Elimination and Control of Conventional Arms


Conventional arms are defined as weapons that are not “of mass destruction” which do not fall under the category of biological, chemical, nuclear or radiological weapons. This distinction was made after the Second World War and the apparition of nuclear weapons.

The UN Register of Conventional Arms sets out seven key categories of conventional arms:

• Large-calibre artillery systems,
• Combat aircraft and Battle tanks,
• Attack helicopters,
• Armoured combat vehicles
• Warships (including submarines),
• Missiles and missile launchers (including short-range mobile air defence systems).

However, this definition may be considered to be incomplete because it does not take into account small arms and light weapons and some security equipment. This is why France actively supports adding a new category for small arms and light weapons to the Register.

Combating the illegal spread of small arms and light weapons and their ammunition

Small arms and light weapons (SALW), the exact definition of which varies from text to text, correspond to firearms of a calibre smaller than 100mm that can be carried by a single individual (including portable launchers and anti-tank and anti-aircraft rockets).

Their size belies the danger they present. Estimates suggest that over 800 million small arms and light weapons are in circulation around the world. They are thought to be responsible for nearly half a million deaths every year. These weapons are also responsible for 90% of deaths in armed conflicts, particularly of women and children.

The spread of these weapons constantly fuels numerous regional conflicts, fosters organized crime and encourages terrorism. Above and beyond these negative effects, they are also a major destabilizing factor and a brake to the development of the most fragile States, including in Africa.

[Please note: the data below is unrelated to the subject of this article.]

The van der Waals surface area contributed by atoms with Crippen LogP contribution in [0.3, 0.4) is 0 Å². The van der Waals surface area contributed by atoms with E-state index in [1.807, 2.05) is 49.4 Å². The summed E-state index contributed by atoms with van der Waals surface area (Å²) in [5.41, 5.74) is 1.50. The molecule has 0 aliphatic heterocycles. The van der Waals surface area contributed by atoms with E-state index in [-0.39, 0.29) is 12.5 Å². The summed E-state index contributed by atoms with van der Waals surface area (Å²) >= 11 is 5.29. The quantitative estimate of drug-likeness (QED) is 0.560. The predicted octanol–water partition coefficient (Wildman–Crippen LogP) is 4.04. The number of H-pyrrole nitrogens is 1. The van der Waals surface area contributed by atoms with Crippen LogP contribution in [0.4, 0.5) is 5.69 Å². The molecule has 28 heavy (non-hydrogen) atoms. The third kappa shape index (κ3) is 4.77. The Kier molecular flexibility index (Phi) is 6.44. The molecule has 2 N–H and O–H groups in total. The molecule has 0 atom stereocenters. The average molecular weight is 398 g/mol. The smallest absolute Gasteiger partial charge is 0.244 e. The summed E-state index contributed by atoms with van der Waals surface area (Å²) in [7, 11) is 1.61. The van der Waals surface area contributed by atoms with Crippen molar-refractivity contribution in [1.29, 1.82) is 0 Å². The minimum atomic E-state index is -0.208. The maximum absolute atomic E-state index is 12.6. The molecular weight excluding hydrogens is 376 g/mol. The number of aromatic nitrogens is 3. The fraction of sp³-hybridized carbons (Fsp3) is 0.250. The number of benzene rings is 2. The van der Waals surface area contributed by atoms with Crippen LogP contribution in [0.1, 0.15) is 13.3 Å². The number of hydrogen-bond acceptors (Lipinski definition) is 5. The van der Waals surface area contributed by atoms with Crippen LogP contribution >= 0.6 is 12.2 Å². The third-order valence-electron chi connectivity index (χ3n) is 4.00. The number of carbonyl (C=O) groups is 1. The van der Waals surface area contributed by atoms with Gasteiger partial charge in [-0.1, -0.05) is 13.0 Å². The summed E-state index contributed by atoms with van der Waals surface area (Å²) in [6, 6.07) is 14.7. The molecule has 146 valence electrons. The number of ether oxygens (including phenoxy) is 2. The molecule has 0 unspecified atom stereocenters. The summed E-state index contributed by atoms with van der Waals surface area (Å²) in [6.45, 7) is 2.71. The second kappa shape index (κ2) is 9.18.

Despite these devastating humanitarian and development effects, the legal and illegal trade in SALW was, until very recently, subject to no legally binding universal regulation.

In order to attempt to effectively eradicate this scourge, the international community has taken action. It has mobilized in the frameworks of the United Nations, the European Union and many other regional organizations. Several initiatives exist in the fields of:

• Transfer control,
• Marking,
• Stock securing, including munitions, and destruction of surpluses.

Among these initiatives is the international initiative launched by France which aims to fight illegal air transport of SALW.

The scope of the Arms Trade Treaty (ATT), which entered into force on 24 December 2014, includes SALW. The international community therefore now has a binding instrument to better regulate the transfer of small arms (for further information, see the section on “regulation of the arms trade”).

Taking action within the United Nations

The “Programme of Action to Prevent, Combat and Eradicate the Illicit Trade in Small Arms and Light Weapons in All Its Aspects (PoA)”, adopted by consensus during the United Nations Conference on Light Weapons in July 2001, provides the general framework for all international and regional initiatives. It includes a series of non-binding commitments, providing for: